Once Armageddon was over, the angels gathered up the dust and bones of all the dead people that had ever existed upon the earth. They separated them in piles: good bones or bad bones, faithful dust or unfaithful dust. They placed the pieces into two boxes, then squeezed and distilled until the souls were extracted from the atoms within.

The good souls remained together, happy to exist in unity. They enveloped the earth and lived there forever.

The bad souls evaporated into the Chaos, and there they’ll stay there, alone, until they can forgive themselves and all of creation.

This was written for the 02May2022 99-word challenge on the Carrot Ranch, extraction. I’m in a rather religiously pensive mood, I think, so this came out.

Photo by Mikhail Nilov on Pexels.com (I loved this one a lot)

Book Review: That Inevitable Victorian Thing

I was in the mood for some steampunk, and this was available at my local library. Not only that, it promises some LGBTQ+ characters and themes, and right now that’s something I guess I’m interested in catching up on.

The Book

That Inevitable Victorian Thing
Author: E.K. Johnston
2017
Amazon Link

It’s YA. It’s definitely YA. It’s also left-leaning as heck, and it’s unapologetic about it. If you don’t like YA or can’t stand completely lopsided political agendas, then give up reading the review right now and go look into something that will please you.

On With The Review

This one was a trip. Like, really weird. Super out there. I had fun for the most part, but certain elements just threw me off hard. I’m going to talk about those because that’s what I remember best, but I wouldn’t let this prevent me from reading it if I were looking for a book with this sort of premise. 

It’s alternate universe, but it’s really, REALLY, SUPER CANADIAN in such a way that I’ve never read before. In fact, I didn’t know there were people out there with this big a hard-on for Canada. In addition to the Canada part, which let’s be honest is just odd from a “never seen a book like that” standpoint, the book had what I originally anticipated to be an intriguing idea: Queen Victoria had, instead of allowing Parliament to run amok and institute their own rules, imposed her extremely progressive and pro-science will upon the Empire. The Empire, in pretty much its old size and form, still exists in what I think was a vague period between the 1980’s and 2010’s of this alternate universe.

So, yeah, that sounds like me, doesn’t it? A sort of steampunk sci fi? That’s what I thought. But there was this really weird thing with the church being kind of into eugenics. The Anglican church was also bigger and more powerful than the Catholic church (and also kind of universalist). All of this didn’t seem reasonable to put into a single institution if we start from what we had in the 1830’s and go from there. I was also a little weirded out by how important genetics were when choosing a good match, especially when one considers that the world was supposed to be preferable to our own and about choosing for love. The whole eugenics thing threw me for a loop when the society was supposedly post-racism and post-colonialism. All of this, to me, does not go together well with strong monarchy. This universe wasn’t just dependent on a strong, progressive Victoria. It was dependent on strong, progressive English monarchs (read: queens) FOREVER.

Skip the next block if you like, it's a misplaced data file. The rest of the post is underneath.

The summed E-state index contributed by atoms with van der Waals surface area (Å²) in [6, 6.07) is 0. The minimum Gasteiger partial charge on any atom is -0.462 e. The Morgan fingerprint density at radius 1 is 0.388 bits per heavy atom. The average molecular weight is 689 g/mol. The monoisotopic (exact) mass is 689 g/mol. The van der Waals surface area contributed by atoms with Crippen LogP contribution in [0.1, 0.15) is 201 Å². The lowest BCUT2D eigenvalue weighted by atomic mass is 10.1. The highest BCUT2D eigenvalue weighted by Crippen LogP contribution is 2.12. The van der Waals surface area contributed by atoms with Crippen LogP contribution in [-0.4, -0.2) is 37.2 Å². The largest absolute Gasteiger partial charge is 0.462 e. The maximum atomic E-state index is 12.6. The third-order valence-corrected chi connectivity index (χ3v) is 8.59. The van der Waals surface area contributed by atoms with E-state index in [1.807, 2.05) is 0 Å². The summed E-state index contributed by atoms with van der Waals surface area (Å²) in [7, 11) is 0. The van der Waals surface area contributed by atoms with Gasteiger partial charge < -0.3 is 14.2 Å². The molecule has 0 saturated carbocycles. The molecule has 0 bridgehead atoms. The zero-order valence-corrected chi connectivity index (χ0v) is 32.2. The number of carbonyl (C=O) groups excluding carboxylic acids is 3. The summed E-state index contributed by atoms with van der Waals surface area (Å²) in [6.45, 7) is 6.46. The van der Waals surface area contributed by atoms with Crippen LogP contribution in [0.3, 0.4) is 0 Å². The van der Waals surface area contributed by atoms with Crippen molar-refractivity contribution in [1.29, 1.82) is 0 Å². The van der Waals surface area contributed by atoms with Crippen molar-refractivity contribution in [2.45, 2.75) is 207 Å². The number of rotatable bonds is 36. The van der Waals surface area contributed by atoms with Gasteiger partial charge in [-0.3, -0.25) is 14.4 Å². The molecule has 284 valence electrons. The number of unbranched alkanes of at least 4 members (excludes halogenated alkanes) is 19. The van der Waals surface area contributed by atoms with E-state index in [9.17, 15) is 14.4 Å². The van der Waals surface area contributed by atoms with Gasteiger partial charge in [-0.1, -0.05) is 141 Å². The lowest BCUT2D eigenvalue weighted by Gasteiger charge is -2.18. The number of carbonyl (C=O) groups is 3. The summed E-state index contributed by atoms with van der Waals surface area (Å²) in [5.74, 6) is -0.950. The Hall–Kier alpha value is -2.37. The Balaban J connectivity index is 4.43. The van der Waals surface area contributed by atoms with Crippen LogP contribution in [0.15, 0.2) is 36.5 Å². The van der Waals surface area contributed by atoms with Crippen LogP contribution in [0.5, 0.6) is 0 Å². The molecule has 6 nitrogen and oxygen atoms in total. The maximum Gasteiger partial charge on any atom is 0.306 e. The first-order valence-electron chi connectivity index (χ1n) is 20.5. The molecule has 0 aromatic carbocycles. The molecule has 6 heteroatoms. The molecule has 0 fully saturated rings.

As a hardcore American Patriot, FREEEEEEDOOOOOMMMM!!!! Down with the crown!

One thing I appreciated was the extensive sexual diversity of the characters. The book included polyamorous matchings, heterosexual couples, homosexual couples, and one of the main characters was intersex. None of that bothered me. What did bother me about the romance was the sheer power imbalance between Princess Margaret and ANYONE else in the book. That kind of power imbalance often, in real life, leads to bad news.

Anyway, I last wanted to talk about how the book entirely ignored class. While race, sex, and orientation played big parts and were presented in rather leftist lights, the absence of class in the narrative stuck out like a sore thumb. All of the characters were, coincidentally, high-class people. Those who were lower class but showed up were presented very, very similarly to how the slaves were presented in Gone With the Wind. They’re happy little servants, pleased with doing anything for their good masters. I assume the author wanted you to assume that the servants really were treated well, but if that’s true, she obviously hasn’t read enough Southern literature or antebellum American literature. The parallels are really astounding, and I think it took away from the overall liberal messages of the book.

3/5 Discoball Snowcones

SPOILERS Review

This’ll be brief.